On paper, Flagler County’s unemployment rate ticked up two decimal points in May, from 2.6 to 2.8 percent. But it did so because the county added more than 600 people to its labor force, yet again breaking a record and grazing the 50,000 mark according to figures released by the state’s labor office today.
It did so as 530 more people found work last month, for a total of 48,365 employed residents (out of a population of more than 115,000). The figure represents county residents holding jobs anywhere, including neighboring counties or online. The figures don’t distinguish between full time and part-time work.
The county’s 2.6 unemployment rate last month broke a record, and was the latest reflection of a county economy that’s put Covid’s setbacks behind it. There were just under 1,400 unemployed residents last month.
The rapidly increasing labor force–it is larger by nearly 2,000 people compared to last year–is an indication of people continuing to return to the labor force, and of people moving into the county. Notably, it tends to be an indication of younger workers and families moving in, presumably balancing out, at least a little, what has been a disproportionate influx of new but retired residents. But the numbers of new families with school-age children has yet to make a mark in Flagler County school’s enrollment numbers, which remain below 13,000–as they have for nearly a decade and a half.
In Florida, May unemployment held at 3 percent for the second month, compared to the national unemployment rate of 3.6 percent, where it’s been for three successive months. Florida’s seasonally adjusted number of employed residents was 9.3 million, an increase of 11,200 jobs. (That would suggest that 5 percent of Florida’s new jobs went to Flagler residents. But Flagler’s figures as released by the Florida Department of Economic Opportunity are not seasonally adjusted.)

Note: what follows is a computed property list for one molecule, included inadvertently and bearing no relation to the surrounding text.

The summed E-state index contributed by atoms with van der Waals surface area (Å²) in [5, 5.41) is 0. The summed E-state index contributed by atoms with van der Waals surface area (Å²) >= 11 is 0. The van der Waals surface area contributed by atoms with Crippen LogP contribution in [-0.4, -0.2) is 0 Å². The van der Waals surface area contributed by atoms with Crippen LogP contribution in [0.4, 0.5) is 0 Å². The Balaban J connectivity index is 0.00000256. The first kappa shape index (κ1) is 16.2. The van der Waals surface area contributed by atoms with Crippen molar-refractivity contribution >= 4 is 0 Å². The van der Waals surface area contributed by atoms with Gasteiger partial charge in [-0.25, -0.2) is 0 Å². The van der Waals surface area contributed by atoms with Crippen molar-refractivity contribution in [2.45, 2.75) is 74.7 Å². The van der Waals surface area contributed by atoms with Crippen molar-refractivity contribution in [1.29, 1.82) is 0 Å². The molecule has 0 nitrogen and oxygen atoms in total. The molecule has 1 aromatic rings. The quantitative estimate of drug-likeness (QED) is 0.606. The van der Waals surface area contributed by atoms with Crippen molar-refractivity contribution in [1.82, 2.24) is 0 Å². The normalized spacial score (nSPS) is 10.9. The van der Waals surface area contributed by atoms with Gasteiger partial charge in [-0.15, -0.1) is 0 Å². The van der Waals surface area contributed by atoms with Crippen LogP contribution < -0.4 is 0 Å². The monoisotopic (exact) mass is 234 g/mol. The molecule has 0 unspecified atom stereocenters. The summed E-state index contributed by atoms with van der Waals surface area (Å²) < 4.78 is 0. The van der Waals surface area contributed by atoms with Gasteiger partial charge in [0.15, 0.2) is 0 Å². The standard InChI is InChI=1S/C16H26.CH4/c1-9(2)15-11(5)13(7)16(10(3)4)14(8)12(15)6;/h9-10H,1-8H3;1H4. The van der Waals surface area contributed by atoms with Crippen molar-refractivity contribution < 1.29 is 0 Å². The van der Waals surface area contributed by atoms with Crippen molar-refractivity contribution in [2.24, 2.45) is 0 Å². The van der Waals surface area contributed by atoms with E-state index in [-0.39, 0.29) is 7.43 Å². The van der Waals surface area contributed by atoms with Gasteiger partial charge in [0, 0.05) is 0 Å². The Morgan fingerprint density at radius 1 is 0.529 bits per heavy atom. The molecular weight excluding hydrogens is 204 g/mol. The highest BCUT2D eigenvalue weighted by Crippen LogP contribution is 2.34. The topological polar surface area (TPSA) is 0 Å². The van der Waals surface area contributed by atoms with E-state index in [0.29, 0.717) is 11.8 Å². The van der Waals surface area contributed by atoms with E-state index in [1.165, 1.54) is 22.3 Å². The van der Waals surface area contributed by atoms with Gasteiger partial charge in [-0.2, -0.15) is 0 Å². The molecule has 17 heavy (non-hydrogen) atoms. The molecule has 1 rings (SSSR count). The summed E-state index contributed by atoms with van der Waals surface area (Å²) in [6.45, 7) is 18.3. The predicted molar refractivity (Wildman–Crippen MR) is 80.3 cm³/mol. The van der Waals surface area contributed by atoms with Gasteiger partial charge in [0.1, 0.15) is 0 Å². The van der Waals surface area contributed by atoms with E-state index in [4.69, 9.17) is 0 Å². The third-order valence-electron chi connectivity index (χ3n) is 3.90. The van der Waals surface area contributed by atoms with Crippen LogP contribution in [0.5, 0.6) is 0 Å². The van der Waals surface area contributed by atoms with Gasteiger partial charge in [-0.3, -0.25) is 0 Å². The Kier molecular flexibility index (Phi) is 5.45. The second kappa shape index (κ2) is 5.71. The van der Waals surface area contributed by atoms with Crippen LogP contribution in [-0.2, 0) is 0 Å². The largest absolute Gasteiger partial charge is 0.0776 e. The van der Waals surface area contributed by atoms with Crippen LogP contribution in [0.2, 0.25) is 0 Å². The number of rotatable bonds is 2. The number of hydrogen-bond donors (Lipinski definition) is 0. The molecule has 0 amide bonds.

There were 313,000 officially unemployed Floridians. It’s an undercount, because the state does not count the unemployed who don’t abide by the state’s very rigorous requirements for those collecting unemployment checks, nor does it count those who have run through their 12 weeks of unemployment benefits, the lowest benefit window in the country.
The federal government calculates the alternative measure of unemployment and under-employment for the states. That measure takes into account discouraged workers and so-called involuntary part-time workers (those who are working part-time because they couldn’t find full-time work). That rate, which also includes the officially unemployed, stands at 7.6 percent in Florida, compared to the national average of 8.4 percent.
Private sector employment in Florida regained covid-related losses starting last October, while the labor force in total surpassed pre-pandemic levels in June 2021. Over the past year, leisure and hospitality gained 127,700 jobs, trade, transportation, and utilities gained 110,000 jobs, professional and business services gained 94,900 jobs,, manufacturing gained 25,300 jobs, construction–which was not as severely hit by the pandemic–gained 13,500 jobs, and government, also spared the brunt of covid losses, gained just 8,600 jobs.
In May, Monroe County had the state’s lowest unemployment rate, at 1.5 percent, followed by St. Johns County (1.9 percent). Highlands County posted the highest unemployment rate, at 3.6 percent.